Did you know? On 08 April 1879, Milk was sold in glass bottles for the first time in the United States.
Until that time, people bought milk as a bulk item, with the seller dispensing milk out of a keg or bucket into jugs, pails or other containers the customers brought. That practice left a lot to be desired on the cleanliness front. Some dairies tried offering milk in fruit jars, perhaps because customers had started bringing the resealable containers to them to be filled. This was then seen as a necessary improvement in hygiene and convenience.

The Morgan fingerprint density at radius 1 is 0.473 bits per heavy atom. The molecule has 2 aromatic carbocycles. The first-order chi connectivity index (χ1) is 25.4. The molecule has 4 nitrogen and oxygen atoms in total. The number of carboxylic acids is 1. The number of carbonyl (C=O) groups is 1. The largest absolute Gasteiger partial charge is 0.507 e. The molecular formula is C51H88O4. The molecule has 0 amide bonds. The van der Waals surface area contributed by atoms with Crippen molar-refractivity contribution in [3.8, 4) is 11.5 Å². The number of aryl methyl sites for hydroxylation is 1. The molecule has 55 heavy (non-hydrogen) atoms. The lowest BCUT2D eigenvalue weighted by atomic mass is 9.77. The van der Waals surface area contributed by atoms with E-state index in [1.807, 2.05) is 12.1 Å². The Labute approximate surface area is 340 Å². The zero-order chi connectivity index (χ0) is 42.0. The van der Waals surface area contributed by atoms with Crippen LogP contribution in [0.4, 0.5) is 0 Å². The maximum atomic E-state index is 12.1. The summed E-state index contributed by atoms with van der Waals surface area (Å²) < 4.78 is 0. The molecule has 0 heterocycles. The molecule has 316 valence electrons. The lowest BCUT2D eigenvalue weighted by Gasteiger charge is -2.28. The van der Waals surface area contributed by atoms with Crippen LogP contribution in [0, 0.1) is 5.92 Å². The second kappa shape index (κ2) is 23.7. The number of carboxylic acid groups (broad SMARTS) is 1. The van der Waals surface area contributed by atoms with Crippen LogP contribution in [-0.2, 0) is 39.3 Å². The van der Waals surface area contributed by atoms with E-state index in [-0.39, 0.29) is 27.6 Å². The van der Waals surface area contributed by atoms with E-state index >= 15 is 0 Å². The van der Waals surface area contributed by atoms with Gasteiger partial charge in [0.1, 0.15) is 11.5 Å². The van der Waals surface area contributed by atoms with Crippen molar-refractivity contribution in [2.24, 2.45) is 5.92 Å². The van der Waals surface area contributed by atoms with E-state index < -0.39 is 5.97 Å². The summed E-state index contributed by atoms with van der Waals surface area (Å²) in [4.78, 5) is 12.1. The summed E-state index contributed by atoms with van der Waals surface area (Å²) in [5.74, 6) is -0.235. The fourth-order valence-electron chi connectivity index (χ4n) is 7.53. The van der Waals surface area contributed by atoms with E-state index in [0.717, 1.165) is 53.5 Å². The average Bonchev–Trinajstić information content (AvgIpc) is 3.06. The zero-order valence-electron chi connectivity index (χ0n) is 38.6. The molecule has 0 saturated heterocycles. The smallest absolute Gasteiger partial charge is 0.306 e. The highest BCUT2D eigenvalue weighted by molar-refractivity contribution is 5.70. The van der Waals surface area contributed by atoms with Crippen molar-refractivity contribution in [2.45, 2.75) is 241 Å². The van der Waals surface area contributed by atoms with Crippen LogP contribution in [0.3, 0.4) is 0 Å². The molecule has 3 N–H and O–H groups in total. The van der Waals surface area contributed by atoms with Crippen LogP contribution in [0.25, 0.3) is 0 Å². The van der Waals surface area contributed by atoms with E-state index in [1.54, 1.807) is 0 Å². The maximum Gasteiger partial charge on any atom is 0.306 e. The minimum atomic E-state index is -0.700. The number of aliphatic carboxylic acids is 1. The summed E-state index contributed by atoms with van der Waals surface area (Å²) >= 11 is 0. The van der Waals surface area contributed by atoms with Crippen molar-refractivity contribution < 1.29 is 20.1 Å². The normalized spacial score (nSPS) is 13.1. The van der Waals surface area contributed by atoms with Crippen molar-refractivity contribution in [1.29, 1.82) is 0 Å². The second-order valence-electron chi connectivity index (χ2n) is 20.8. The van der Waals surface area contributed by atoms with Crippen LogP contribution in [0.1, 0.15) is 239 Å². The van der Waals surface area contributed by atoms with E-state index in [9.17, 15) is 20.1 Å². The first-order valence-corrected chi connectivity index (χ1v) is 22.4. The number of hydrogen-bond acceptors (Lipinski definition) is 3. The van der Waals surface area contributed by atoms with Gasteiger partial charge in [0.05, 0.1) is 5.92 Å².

Echo Farms Dairy introduced the first purpose-made milk bottles in New York City, delivering the milk from Litchfield, Connecticut. Other dealers initially feared the expense of breakage, and some customers didn’t like the drugstore look of the containers.
But the new method of delivery eventually caught on. By the first decade of the 20th century, some cities were legally requiring that milk be delivered in glass bottles.
Early bottles had many designs, including models with stoppers on wire loops, like the bottles still used today by some European and specialty breweries. Many had the name of the dairy embossed on the glass.
Because milk has a short shelf life, consumers used the contents quickly and returned them when they went to the market or when fresh milk was delivered to their doors by milkmen.
The typical milk bottle made 22.5 round trips in the early 1900s before getting broken, lost or diverted by consumers to other purposes.
Photo by: www.wired.com
Compiled by: Sellwane Khakhau